- De-convolutions — A guide to convolution arithmetic for deep learning, Up-sampling with Transposed Convolution, Deconvolution and Checkerboard Artifacts

**Time-step Encoding**: Since DDPM uses the same U-Net model for all steps of diffusion de-noising, it is critical to feed the time-step into the U-Net model. This is based on the following paper A Style-Based Generator Architecture for Generative Adversarial Networks [2018]. Also one can learn the details reading the DDPM code.

**DDIM**: Denoising diffusion implicit models [Oct 2020] — Alternative popular sampling strategy from DM from the score-based literature.

# Step-4: DM Being Established as the Default Choice for Image Generation

- Improved Denoising Diffusion Probabilistic Models [Feb 2021] — Improvements to DDPM.
- Diffusion Models Beat GANs on Image Synthesis [May 2021] — Further improvements to IDDPM. This paper also introduced the idea of ‘classifier guidance’ to improve generation quality and provide a way to control the generation output. I believe this is what set the baseline for the follow up work on DbIG.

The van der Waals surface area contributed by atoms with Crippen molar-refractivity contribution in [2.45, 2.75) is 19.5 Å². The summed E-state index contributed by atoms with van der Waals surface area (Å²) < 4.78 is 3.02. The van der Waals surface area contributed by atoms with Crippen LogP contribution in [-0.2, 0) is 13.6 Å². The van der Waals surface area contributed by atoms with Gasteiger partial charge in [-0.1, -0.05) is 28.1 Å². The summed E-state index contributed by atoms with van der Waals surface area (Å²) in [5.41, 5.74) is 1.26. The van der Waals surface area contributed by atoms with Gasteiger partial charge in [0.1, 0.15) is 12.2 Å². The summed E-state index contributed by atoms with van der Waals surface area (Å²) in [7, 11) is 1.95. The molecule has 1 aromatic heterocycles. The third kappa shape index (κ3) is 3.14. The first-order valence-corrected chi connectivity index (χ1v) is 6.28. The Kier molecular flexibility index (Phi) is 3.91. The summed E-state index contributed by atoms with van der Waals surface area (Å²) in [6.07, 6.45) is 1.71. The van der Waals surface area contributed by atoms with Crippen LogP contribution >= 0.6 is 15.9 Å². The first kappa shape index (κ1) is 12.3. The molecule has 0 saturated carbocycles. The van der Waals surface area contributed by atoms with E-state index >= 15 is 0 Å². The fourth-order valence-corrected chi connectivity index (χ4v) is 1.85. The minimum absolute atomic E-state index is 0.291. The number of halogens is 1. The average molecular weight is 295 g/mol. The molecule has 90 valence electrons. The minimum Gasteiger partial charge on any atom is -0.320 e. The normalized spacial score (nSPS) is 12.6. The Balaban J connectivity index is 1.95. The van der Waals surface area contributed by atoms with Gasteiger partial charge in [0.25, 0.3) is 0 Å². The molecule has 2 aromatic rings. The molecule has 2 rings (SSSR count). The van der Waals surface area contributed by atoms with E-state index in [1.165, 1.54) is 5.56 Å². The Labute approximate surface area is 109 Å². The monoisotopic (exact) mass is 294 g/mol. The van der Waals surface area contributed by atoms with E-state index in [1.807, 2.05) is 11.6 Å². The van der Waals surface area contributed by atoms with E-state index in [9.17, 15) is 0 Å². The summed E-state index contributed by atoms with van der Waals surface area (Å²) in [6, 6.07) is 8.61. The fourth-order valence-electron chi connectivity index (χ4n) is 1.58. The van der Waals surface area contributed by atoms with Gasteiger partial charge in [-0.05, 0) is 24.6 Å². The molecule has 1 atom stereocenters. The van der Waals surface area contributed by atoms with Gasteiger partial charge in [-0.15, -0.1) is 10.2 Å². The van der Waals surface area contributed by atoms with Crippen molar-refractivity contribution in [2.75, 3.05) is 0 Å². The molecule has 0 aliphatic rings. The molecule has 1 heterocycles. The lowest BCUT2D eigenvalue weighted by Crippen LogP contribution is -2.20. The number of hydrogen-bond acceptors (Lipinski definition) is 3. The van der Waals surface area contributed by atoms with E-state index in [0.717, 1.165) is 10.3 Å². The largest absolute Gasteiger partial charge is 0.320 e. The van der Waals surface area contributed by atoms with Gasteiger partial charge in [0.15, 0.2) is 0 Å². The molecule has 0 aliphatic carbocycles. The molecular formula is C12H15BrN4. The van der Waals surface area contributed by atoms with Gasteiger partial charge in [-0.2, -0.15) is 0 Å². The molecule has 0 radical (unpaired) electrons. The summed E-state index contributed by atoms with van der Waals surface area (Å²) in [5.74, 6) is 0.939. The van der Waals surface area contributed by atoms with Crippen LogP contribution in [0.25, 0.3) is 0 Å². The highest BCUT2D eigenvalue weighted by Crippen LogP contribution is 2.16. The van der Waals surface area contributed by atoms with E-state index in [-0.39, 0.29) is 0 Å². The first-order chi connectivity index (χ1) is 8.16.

# Step-5: Other Improvements

- Classifier-Free Diffusion Guidance [July 2022] — Improved results by conditioning the U-Net Model and following a ‘dropout’ style training. This is an alternative to classifier guidance which requires training an alternative image classifier.
- Pseudo Numerical Methods for Diffusion Models on Manifolds [Sept 2021] — Improvement to sampling speed.
- Image Super-Resolution via Iterative Refinement [Apr 2021] — Not for image generation but key to understanding future image conditioned DM and the cascading to improve image resolution.

# Step-6: Diffusion Model goes Mainstream

Three papers made diffusion models front-page material.

**Stable Diffusion**: High-Resolution Image Synthesis with Latent Diffusion Models [Dec 2021] — Made their code open-sourced which helped democratize DM. Helped improve computational complexity. Conditioning via cross-attention, etc. Understanding Stable Diffusion in detail — The Illustrated Stable Diffusion.